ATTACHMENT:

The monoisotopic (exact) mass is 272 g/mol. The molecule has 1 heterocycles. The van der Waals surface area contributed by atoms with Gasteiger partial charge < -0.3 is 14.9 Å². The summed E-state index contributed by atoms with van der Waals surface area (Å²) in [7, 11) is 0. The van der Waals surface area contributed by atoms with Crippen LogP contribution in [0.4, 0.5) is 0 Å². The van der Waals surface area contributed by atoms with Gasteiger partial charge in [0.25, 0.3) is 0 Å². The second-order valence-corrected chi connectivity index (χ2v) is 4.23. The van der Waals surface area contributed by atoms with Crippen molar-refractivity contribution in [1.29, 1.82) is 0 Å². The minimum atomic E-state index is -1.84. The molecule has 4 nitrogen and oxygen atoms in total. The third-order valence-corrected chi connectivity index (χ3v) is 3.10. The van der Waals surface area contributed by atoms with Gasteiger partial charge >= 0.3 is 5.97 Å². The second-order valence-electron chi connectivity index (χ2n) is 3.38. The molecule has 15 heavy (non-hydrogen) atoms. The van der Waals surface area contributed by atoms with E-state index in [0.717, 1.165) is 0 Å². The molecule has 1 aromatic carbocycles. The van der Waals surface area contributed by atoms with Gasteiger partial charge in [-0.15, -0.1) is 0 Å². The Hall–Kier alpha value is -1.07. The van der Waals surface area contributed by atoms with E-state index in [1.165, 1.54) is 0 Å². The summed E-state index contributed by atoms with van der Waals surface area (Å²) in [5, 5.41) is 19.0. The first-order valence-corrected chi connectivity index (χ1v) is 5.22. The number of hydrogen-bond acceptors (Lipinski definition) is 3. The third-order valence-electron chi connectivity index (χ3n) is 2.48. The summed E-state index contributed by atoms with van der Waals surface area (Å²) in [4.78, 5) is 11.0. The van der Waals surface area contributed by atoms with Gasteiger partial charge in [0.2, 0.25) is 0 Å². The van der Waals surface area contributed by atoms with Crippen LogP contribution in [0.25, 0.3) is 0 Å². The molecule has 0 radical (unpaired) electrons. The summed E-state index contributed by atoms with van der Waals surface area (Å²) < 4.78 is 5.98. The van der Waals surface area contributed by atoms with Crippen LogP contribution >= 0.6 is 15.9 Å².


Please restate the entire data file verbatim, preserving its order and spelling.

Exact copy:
The monoisotopic (exact) mass is 272 g/mol. The molecule has 1 heterocycles. The van der Waals surface area contributed by atoms with Gasteiger partial charge < -0.3 is 14.9 Å². The summed E-state index contributed by atoms with van der Waals surface area (Å²) in [7, 11) is 0. The van der Waals surface area contributed by atoms with Crippen LogP contribution in [0.4, 0.5) is 0 Å². The van der Waals surface area contributed by atoms with Gasteiger partial charge in [0.25, 0.3) is 0 Å². The second-order valence-corrected chi connectivity index (χ2v) is 4.23. The van der Waals surface area contributed by atoms with Crippen molar-refractivity contribution in [1.29, 1.82) is 0 Å². The minimum atomic E-state index is -1.84. The molecule has 4 nitrogen and oxygen atoms in total. The third-order valence-corrected chi connectivity index (χ3v) is 3.10. The van der Waals surface area contributed by atoms with Gasteiger partial charge >= 0.3 is 5.97 Å². The second-order valence-electron chi connectivity index (χ2n) is 3.38. The molecule has 15 heavy (non-hydrogen) atoms. The van der Waals surface area contributed by atoms with E-state index in [0.717, 1.165) is 0 Å². The molecule has 1 aromatic carbocycles. The van der Waals surface area contributed by atoms with Gasteiger partial charge in [-0.15, -0.1) is 0 Å². The Hall–Kier alpha value is -1.07. The van der Waals surface area contributed by atoms with E-state index in [1.165, 1.54) is 0 Å². The summed E-state index contributed by atoms with van der Waals surface area (Å²) in [5, 5.41) is 19.0. The first-order valence-corrected chi connectivity index (χ1v) is 5.22. The number of hydrogen-bond acceptors (Lipinski definition) is 3. The third-order valence-electron chi connectivity index (χ3n) is 2.48. The summed E-state index contributed by atoms with van der Waals surface area (Å²) in [4.78, 5) is 11.0. The van der Waals surface area contributed by atoms with Gasteiger partial charge in [0.2, 0.25) is 0 Å². The van der Waals surface area contributed by atoms with Crippen LogP contribution in [0.25, 0.3) is 0 Å². The molecule has 0 radical (unpaired) electrons. The summed E-state index contributed by atoms with van der Waals surface area (Å²) < 4.78 is 5.98. The van der Waals surface area contributed by atoms with Crippen LogP contribution >= 0.6 is 15.9 Å².